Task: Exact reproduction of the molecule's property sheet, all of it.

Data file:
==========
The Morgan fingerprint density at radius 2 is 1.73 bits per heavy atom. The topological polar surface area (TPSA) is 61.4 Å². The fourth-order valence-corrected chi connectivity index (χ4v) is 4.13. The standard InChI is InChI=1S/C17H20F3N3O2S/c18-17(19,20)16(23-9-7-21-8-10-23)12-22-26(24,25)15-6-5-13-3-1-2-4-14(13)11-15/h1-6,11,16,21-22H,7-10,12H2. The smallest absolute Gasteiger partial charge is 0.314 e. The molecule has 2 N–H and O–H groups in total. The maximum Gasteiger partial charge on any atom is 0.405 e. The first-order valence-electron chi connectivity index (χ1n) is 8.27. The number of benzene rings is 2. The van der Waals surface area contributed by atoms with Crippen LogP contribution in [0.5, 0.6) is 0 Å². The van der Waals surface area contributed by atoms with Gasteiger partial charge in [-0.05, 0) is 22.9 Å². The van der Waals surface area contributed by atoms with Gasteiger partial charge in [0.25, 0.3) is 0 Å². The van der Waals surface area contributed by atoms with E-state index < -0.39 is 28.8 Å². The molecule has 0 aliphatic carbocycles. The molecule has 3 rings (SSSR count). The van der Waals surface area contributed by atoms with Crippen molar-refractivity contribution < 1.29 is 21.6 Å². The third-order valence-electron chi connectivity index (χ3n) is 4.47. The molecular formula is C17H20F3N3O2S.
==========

The Morgan fingerprint density at radius 2 is 1.73 bits per heavy atom. The topological polar surface area (TPSA) is 61.4 Å². The fourth-order valence-corrected chi connectivity index (χ4v) is 4.13. The standard InChI is InChI=1S/C17H20F3N3O2S/c18-17(19,20)16(23-9-7-21-8-10-23)12-22-26(24,25)15-6-5-13-3-1-2-4-14(13)11-15/h1-6,11,16,21-22H,7-10,12H2. The smallest absolute Gasteiger partial charge is 0.314 e. The molecule has 2 N–H and O–H groups in total. The maximum Gasteiger partial charge on any atom is 0.405 e. The first-order valence-electron chi connectivity index (χ1n) is 8.27. The number of benzene rings is 2. The van der Waals surface area contributed by atoms with Crippen LogP contribution in [0.5, 0.6) is 0 Å². The van der Waals surface area contributed by atoms with Gasteiger partial charge in [-0.05, 0) is 22.9 Å². The van der Waals surface area contributed by atoms with Gasteiger partial charge in [0.25, 0.3) is 0 Å². The van der Waals surface area contributed by atoms with E-state index < -0.39 is 28.8 Å². The molecule has 0 aliphatic carbocycles. The molecule has 3 rings (SSSR count). The van der Waals surface area contributed by atoms with Crippen molar-refractivity contribution < 1.29 is 21.6 Å². The third-order valence-electron chi connectivity index (χ3n) is 4.47. The molecular formula is C17H20F3N3O2S.